On the eve of the World Cup, after four years of anticipation and hope, tactics and maneuvering and hype, interestingly, it is possible to sum up the mood of the French capital on the state of the national team in a word: pessimism.
Pessimism abounds, and it is not unjustified. Les Bleus, as the team is affectionately known here, looked disorganized in the qualifying matches and even suffered a painful 1-0 loss to lowly China. (A recent article in the sports journal L’Equipe that summarized these developments was titled “De l’optimisme a la crainte.”)
Many of the most popular players on the team, like Henry, are past their prime. There is not much difference between this squad and the group that played so poorly in an opening round exit at the EuroCup 2008. No one knows where the goals will come from, and the 4-3-3 formation that coach Raymond Domenech implemented to spark the offense has been trouble from the start.
The players reportedly don’t get along. When asked about team relations, midfielder Jeremy Toulalan issued the usual self-incriminating line: “on n’est pas obligés d’être les meilleurs amis du monde. Si on arrive à bien jouer ensemble, il n’y aura pas de soucis.” And then, in the same Wednesday press conference, Toulalan hedged his bets on that second sentence, cautioning that a loss to Uruguay would not necessarily derail the team’s Cup hopes. One struggles to believe him.
Public opinion on the team is mistrustful. Widespread calls for Domenech’s ouster date back years. The brilliant midfielder Franck Ribery, it is said, does not score enough; forward Nicolas Anelka is thought to spend too much of his time playing defense; none of the goalkeepers inspire confidence. As a matter of fact, who are the goalkeepers?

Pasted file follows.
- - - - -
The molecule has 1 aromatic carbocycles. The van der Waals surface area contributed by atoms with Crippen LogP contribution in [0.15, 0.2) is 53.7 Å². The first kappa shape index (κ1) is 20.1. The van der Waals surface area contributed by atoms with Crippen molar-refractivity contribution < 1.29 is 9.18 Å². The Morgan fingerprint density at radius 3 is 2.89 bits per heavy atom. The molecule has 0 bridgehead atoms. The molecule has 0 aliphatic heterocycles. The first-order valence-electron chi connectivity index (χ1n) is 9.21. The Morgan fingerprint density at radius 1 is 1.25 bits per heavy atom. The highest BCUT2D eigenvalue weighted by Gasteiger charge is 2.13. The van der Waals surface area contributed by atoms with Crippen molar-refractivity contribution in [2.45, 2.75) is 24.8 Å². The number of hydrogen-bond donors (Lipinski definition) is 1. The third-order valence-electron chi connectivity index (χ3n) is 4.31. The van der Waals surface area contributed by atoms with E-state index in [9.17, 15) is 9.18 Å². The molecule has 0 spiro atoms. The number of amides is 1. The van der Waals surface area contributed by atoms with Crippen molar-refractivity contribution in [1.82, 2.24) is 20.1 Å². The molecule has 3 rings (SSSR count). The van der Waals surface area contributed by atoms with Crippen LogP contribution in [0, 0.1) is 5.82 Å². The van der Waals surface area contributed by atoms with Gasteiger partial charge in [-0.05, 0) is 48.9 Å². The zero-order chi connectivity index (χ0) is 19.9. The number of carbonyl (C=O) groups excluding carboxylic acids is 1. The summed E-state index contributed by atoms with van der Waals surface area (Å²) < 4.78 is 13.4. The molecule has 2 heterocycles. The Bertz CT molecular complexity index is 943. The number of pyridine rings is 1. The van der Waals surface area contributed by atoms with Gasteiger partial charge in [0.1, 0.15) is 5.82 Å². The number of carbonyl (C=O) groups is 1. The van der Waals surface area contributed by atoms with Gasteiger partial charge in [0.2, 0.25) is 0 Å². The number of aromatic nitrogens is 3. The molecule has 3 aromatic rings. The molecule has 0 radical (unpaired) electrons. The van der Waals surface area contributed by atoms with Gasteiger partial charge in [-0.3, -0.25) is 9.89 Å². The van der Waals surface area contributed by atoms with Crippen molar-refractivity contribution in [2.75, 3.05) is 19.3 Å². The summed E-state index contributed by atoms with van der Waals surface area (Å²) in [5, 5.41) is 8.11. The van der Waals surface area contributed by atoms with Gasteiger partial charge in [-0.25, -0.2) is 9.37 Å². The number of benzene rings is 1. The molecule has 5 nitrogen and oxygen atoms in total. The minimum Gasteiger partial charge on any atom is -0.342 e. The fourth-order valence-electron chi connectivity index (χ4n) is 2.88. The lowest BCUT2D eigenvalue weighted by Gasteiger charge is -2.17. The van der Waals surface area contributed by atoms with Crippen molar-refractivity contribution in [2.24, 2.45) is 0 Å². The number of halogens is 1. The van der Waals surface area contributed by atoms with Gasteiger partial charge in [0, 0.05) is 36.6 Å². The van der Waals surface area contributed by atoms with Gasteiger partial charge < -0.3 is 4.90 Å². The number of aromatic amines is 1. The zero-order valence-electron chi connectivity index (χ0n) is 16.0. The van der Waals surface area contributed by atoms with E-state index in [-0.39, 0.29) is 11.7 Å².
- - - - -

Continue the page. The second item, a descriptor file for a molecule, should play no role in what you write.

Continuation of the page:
Tellingly, in a recent poll, 18 percent of French fans said that they would put their money on unknown Uruguay in the opening match. (Which, thanks to a law that went into effect June 8, fans can now legally do online.)
The French do discontent well, and their approach to this team seems to be a studied indifference. If you walk around Paris, you’ll see almost no banners, posters, paintings, placards, or signs supporting the national team–nothing like the inspiring billboards Laura Wagner has seen in Haiti. Almost no one in the many pick-up soccer games that go on daily around the city wears a French jersey. Not surprisingly, the national soccer Federation is said to be desperately, and unsuccessfully, trying to reverse the growing unpopularity of this team. In a city and a country that nearly lost its mind in the celebration of the 1998 World Cup victory, the silence here is striking.
Pessimism is, of course, a French trademark, regardless of the quality of the national team. Fans were famously down on the 2006 World Cup squad, that is, until the team made a spectacular run to the finals. And in truth, this is a team full of world stars that should do fairly well.
But, like every good pessimist, the French renew their disgruntlement each year, each year thinking that this time the team really will be an embarrassment. This is the state of affairs on the eve of the Cup.
As the two African immigrants who sold me a miniature model of the Eiffel Tower told me, “We would like to have confidence in the team this year, but it’s hard to be a fan these days. Very hard.”
Their money, they said grinning, was on Spain.
France plays Uruguay Friday at 8:30 pm, South Africa time.